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Senators: Saudi Crown Prince Was Behind Killing Of Jamal Khashoggi

CIA Director Gina Haspel departs the Capitol Rotunda after visiting the flag-draped casket of former President George H.W. Bush as he lies in state in Washington.
CIA Director Gina Haspel departs the Capitol Rotunda after visiting the flag-draped casket of former President George H.W. Bush as he lies in state in Washington.

After a briefing from CIA Director Gina Haspel, Senate leaders declared Tuesday they were convinced that Saudi Arabia's crown prince was behind the killing of journalist Jamal Khashoggi.

Crown Prince Mohammed bin Salman "is a wrecking ball. I think he is complicit in the murder of Khashoggi in the highest possible level," said Lindsey Graham, a South Carolina Republican.

Graham was just one of several senators who delivered blistering attacks on Saudi Arabia and the crown prince following the closed-door briefing. The Saudis have acknowledged that government officials were responsible for the killing but describe it as a rogue operation and say the crown prince was not involved.

"Let me just put it this way. I think if [Crown Prince Mohammed] was in front of a jury, he would have a unanimous verdict in about 30 minutes. Guilty. A guilty verdict," said Bob Corker, a Tennessee Republican.

The sharp response from prominent Senate Republicans will increase the pressure on President Trump, who has defended the crown prince and the U.S. relationship with Saudi Arabia.

"If we abandon Saudi Arabia, it would be a terrible mistake," Trump said on Nov. 20, when he released a lengthy statement. "We're with Saudi Arabia. We're staying with Saudi Arabia."

The president has been briefed by the CIA, but his takeaway was dramatically different from that of the senators.

"It could very well be that the crown prince had knowledge of this tragic event — maybe he did and maybe he didn't!" Trump said. "That being said, we may never know all of the facts surrounding the murder of Mr. Jamal Khashoggi."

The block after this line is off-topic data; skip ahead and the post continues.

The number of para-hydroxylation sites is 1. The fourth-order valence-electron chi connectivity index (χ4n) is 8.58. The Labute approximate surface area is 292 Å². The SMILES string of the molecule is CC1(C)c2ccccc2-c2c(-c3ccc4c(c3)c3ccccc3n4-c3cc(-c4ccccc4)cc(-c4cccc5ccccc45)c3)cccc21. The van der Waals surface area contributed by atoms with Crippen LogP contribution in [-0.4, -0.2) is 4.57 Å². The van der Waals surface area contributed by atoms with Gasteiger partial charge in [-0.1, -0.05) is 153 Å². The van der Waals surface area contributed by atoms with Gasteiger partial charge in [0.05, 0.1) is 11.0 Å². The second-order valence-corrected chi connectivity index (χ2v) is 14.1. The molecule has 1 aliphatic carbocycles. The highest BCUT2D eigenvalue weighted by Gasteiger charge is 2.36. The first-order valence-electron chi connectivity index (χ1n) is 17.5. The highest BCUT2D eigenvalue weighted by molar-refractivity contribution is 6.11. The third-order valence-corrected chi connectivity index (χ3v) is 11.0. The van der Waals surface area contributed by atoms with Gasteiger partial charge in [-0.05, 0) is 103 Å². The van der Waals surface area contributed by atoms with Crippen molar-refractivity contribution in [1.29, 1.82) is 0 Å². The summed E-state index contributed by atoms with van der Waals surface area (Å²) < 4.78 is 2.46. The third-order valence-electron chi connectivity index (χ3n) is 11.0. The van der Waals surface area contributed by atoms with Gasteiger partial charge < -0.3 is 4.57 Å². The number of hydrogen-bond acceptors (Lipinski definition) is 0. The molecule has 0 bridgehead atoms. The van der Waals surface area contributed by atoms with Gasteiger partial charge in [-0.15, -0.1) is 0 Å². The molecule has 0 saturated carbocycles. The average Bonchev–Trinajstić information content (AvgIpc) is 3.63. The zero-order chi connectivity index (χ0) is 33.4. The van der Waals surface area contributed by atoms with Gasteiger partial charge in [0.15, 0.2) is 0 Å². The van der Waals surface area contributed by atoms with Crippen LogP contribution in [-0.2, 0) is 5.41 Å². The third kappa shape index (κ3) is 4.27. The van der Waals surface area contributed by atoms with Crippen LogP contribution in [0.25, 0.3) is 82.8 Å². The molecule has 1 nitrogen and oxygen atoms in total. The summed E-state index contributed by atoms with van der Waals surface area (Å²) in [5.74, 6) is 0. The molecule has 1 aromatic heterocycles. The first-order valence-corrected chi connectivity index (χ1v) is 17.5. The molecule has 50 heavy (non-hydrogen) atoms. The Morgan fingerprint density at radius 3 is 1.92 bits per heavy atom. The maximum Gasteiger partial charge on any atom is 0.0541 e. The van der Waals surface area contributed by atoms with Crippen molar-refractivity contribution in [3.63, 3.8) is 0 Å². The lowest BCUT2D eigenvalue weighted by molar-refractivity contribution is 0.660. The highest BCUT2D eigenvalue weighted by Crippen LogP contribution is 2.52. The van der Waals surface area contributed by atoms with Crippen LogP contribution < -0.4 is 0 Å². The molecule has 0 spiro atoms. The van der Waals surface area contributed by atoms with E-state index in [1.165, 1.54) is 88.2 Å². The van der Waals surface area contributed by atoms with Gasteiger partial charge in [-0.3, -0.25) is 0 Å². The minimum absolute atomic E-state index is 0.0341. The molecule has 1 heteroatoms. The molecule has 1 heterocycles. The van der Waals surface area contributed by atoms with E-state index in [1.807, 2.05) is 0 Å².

Last week, senators received a briefing from Defense Secretary Jim Mattis and Secretary of State Mike Pompeo. Mattis said there was no "smoking gun" implicating the Saudi crown prince. Pompeo offered similar remarks, saying there was "no direct reporting" making the link.

Senators were upset that Haspel did not appear with Mattis and Pompeo, prompting Tuesday's session.

Graham said there was no doubt in his mind after Haspel's briefing.

"There's not a smoking gun; there's a smoking saw," said Graham, referring to reports that Khashoggi's body was dismembered by a bone saw after he was killed at the Saudi Consulate in Istanbul. "It is zero chance — zero — that this happened without the crown prince."

Khashoggi, who was living near Washington and contributing to The Washington Post, was killed on Oct. 2 when he went into the consulate for paperwork related to his planned marriage.

Graham also said that he would not support the current U.S. military efforts to support Saudi Arabia in its war against Houthi rebels in Yemen. The Senate voted last week to debate the U.S. assistance, and additional Senate action is expected in the coming days.

The U.S. began assisting the Saudis when they entered the war more than three years ago, providing weapons, training, intelligence and targeting information for the Saudi bombing campaign.

The war is widely seen as a stalemate and Yemen, an impoverished country even in times of peace, is suffering the world's worst humanitarian crisis. Millions are suffering severe food shortages and are at risk of starvation, according to aid groups.

The CIA has not commented publicly on its assessment of the Khashoggi killing, and Haspel spoke to a small number of Senate leaders in a closed session.

But many details had already leaked. Those familiar with the CIA report said the agency believes the crown prince was probably linked to the killing.

Senate Majority Leader Mitch McConnell, a Kentucky Republican, told The Wall Street Journal on Monday that "no response is certainly not appropriate. Looking away is not appropriate. But a complete fracture with Saudi Arabia, in my view, is not in our best interests."

He added: "We're looking for an appropriate response that doesn't completely fracture the relationship."
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